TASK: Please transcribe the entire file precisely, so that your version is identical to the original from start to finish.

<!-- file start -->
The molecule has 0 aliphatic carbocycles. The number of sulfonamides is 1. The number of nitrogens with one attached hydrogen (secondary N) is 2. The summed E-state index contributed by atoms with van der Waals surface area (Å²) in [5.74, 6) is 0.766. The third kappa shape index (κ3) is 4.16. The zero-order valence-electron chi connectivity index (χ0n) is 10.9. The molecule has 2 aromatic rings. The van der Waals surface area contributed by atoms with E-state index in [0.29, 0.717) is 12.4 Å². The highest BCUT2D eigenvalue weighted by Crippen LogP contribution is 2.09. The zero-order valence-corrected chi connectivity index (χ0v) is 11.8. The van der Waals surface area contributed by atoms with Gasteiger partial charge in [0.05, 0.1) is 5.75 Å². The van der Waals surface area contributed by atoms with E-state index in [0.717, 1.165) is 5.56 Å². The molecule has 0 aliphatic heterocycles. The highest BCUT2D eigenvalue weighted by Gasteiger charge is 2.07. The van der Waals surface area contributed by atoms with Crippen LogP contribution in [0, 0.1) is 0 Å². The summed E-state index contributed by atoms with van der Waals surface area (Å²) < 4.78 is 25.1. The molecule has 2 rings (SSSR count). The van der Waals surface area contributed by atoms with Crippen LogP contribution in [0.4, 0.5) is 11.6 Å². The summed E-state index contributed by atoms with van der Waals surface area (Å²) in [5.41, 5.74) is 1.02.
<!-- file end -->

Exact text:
The molecule has 0 aliphatic carbocycles. The number of sulfonamides is 1. The number of nitrogens with one attached hydrogen (secondary N) is 2. The summed E-state index contributed by atoms with van der Waals surface area (Å²) in [5.74, 6) is 0.766. The third kappa shape index (κ3) is 4.16. The zero-order valence-electron chi connectivity index (χ0n) is 10.9. The molecule has 2 aromatic rings. The van der Waals surface area contributed by atoms with E-state index in [0.29, 0.717) is 12.4 Å². The highest BCUT2D eigenvalue weighted by Crippen LogP contribution is 2.09. The zero-order valence-corrected chi connectivity index (χ0v) is 11.8. The van der Waals surface area contributed by atoms with Gasteiger partial charge in [0.05, 0.1) is 5.75 Å². The van der Waals surface area contributed by atoms with E-state index in [0.717, 1.165) is 5.56 Å². The molecule has 0 aliphatic heterocycles. The highest BCUT2D eigenvalue weighted by Gasteiger charge is 2.07. The van der Waals surface area contributed by atoms with Crippen LogP contribution in [0, 0.1) is 0 Å². The summed E-state index contributed by atoms with van der Waals surface area (Å²) < 4.78 is 25.1. The molecule has 2 rings (SSSR count). The van der Waals surface area contributed by atoms with Crippen LogP contribution in [0.4, 0.5) is 11.6 Å². The summed E-state index contributed by atoms with van der Waals surface area (Å²) in [5.41, 5.74) is 1.02.